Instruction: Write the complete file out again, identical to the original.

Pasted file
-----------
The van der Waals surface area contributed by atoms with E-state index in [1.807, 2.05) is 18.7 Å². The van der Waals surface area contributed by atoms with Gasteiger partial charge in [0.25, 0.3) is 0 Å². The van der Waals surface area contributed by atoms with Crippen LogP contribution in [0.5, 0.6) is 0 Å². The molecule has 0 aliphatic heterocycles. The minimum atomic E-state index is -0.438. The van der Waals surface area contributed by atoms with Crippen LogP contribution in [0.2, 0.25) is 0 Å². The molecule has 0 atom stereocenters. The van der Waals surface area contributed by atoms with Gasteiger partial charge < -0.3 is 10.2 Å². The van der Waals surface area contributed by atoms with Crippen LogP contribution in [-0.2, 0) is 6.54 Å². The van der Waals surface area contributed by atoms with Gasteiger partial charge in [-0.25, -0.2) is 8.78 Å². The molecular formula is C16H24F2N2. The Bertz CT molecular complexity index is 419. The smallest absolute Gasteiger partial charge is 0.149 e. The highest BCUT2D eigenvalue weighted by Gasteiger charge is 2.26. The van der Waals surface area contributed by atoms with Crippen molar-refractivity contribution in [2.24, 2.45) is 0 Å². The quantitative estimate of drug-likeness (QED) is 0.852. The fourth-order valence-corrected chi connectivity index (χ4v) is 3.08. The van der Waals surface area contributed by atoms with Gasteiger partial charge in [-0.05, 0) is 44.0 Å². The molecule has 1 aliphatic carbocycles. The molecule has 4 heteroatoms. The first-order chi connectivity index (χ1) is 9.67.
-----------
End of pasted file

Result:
The van der Waals surface area contributed by atoms with E-state index in [1.807, 2.05) is 18.7 Å². The van der Waals surface area contributed by atoms with Gasteiger partial charge in [0.25, 0.3) is 0 Å². The van der Waals surface area contributed by atoms with Crippen LogP contribution in [0.5, 0.6) is 0 Å². The molecule has 0 aliphatic heterocycles. The minimum atomic E-state index is -0.438. The van der Waals surface area contributed by atoms with Crippen LogP contribution in [0.2, 0.25) is 0 Å². The molecule has 0 atom stereocenters. The van der Waals surface area contributed by atoms with Gasteiger partial charge < -0.3 is 10.2 Å². The van der Waals surface area contributed by atoms with Crippen LogP contribution in [-0.2, 0) is 6.54 Å². The van der Waals surface area contributed by atoms with Gasteiger partial charge in [-0.25, -0.2) is 8.78 Å². The molecular formula is C16H24F2N2. The Bertz CT molecular complexity index is 419. The smallest absolute Gasteiger partial charge is 0.149 e. The highest BCUT2D eigenvalue weighted by Gasteiger charge is 2.26. The van der Waals surface area contributed by atoms with Crippen molar-refractivity contribution in [2.24, 2.45) is 0 Å². The quantitative estimate of drug-likeness (QED) is 0.852. The fourth-order valence-corrected chi connectivity index (χ4v) is 3.08. The van der Waals surface area contributed by atoms with Gasteiger partial charge in [-0.05, 0) is 44.0 Å². The molecule has 1 aliphatic carbocycles. The molecule has 4 heteroatoms. The first-order chi connectivity index (χ1) is 9.67.